The News’s “skunk works” and EAA reports both generated a great deal of debate in Michigan. Snyder ultimately turned the working group over to the state superintendent, who disavowed the voucher-like program; the group is now simply talking about improvements to classroom technology—and, with a promise of greater transparency, invitations to join the group have gone out stakeholders in the education community.
The Detroit News should be proud of its strong reporting. But the education reform story is a many-headed monster, full of overlapping characters, wonky details, and less-than-transparent power dynamics. School reform is still a top priority for the state government—at the Mackinac Policy Conference in May, which featured reform advocate Michelle Rhee as a keynoter, the state announced that it raised $59 million dollars for the EAA’s expansion. No doubt there are more stories out there, waiting to be broken.
Here, then, are a few ideas for how the The Detroit News and other news outlets might do more with their reporting on this topic, helping it resonate with regular folks as well as insiders:
Explain your terms high up (and/or in a sidebar)
In The Detroit News’s Educational Achievement Authority story, for example, it isn’t clear what the EAA actually is. The reporters refer to it, in the fifth paragraph, as a “school reform agency,” but that’s still pretty foggy for anyone who hasn’t been closely following the initiative that has been operating for less than a year. Despite previous coverage of the EAA, plenty of people likely still don’t know what it is. Or they need a reminder. And they won’t get past two paragraphs about it without some kind of anchoring explanation from the writer.
A decent model of an explanation, neatly integrated into a news story, is in this Macomb Daily piece, which, in the first sentence, describes EAA as “a new independent statewide education system for failing Michigan schools.” Even better, a recent Crain’s Detroit Business piece clearly describes the system in its third sentence: “The EAA is a new school system that began operation last year and put Detroit’s 15 worst performing schools under one administrative roof and designed a whole new model for educating those students.” It might only be improved by noting that the new school system is state-run.
Clarify how the story impacts regular folks
What’s really at stake for people? How do these wonky debates and political machinations take shape in the real lives of citizens—particularly parents with a stake in understanding what can realistically be built into quality education alternatives, and what values are embedded in them? Livengood’s startling Detroit News reports were published in late spring, just at the time when many parents are making decisions about where to enroll their children for the coming school year. Did these news pieces serve to guide parents at all in understanding their options—the benefit of an EAA or non-EAA school, for example?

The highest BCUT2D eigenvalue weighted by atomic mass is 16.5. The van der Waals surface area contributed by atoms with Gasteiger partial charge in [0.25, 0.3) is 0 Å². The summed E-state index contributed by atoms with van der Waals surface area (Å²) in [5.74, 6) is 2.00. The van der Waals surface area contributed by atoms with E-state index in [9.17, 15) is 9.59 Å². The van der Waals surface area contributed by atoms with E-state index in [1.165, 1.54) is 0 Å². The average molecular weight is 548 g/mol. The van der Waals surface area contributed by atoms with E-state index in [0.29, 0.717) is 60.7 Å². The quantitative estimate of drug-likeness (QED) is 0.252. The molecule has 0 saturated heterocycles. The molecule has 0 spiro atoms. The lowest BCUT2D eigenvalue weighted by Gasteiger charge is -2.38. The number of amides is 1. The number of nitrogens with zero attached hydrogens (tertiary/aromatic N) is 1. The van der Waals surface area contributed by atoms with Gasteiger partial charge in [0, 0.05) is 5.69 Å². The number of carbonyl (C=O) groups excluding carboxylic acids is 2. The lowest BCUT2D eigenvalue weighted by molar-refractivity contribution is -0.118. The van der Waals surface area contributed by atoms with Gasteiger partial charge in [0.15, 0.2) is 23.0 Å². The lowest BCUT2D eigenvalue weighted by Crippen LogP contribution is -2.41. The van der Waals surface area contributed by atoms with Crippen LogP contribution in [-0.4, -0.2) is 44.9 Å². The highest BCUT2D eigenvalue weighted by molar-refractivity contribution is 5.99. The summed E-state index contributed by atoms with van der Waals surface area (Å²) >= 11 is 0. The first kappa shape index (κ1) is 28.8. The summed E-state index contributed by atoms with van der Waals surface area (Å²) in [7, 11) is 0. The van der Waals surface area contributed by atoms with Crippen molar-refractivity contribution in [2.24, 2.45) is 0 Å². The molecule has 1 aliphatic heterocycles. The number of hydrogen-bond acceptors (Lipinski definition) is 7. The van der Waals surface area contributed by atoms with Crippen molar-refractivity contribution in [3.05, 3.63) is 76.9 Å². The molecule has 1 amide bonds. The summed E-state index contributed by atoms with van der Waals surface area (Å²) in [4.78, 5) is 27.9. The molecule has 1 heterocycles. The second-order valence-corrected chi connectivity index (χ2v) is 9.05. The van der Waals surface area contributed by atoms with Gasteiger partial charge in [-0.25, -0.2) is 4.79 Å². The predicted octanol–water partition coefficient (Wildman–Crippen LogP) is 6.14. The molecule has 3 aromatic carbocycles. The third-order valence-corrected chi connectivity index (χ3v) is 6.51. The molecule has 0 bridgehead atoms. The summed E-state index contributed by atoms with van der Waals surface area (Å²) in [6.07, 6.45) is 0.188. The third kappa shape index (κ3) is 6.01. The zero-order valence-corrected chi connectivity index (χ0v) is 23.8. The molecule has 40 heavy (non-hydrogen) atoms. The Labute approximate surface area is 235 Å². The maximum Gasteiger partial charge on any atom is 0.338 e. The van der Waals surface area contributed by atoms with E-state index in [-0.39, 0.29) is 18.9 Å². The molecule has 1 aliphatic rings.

This is difficult coverage to provide. These types of questions don’t need to be addressed in every iteration of an unfolding story, but should at least be featured in meaningful follow-up coverage that delineates what the breaking news means for parents trying to assess Michigan’s education opportunities (and limits) in real-life terms. The Detroit News and other outlets on the beat should remember why this is public service reporting: it’s not simply because of the political gamesmanship, but because parents and children are caught in the middle of the policy debates and pet projects. They depend on quality coverage to help them make sense of it all.
Good (and sourced) data are important too. How many kids are we talking about in a particular school reform story? What communities are they coming from? As Livengood told me, sometimes the story is in the weeds—but, don’t forget to remind readers about the bigger picture, too.
Tag the ongoing coverage with a common name
Mark stories as part of, for example, a “politics of education” series. This is particularly important for occasional series, like the one the News effectively ran over the last two months, where the varied threads might otherwise be difficult for readers to weave together. The text of online articles should also include all the appropriate links to previous coverage: this was sorely missed in the News stories. Even when I was seeking out specific News pieces, they were difficult to find online. More casual readers just entering the story can use links to backtrack and better follow the story. Tags and links are an easy way to jog readers’ memory on the story, while bringing coherence to an unfolding narrative that risks spilling over the brim.
Connect coverage to strong policy analysis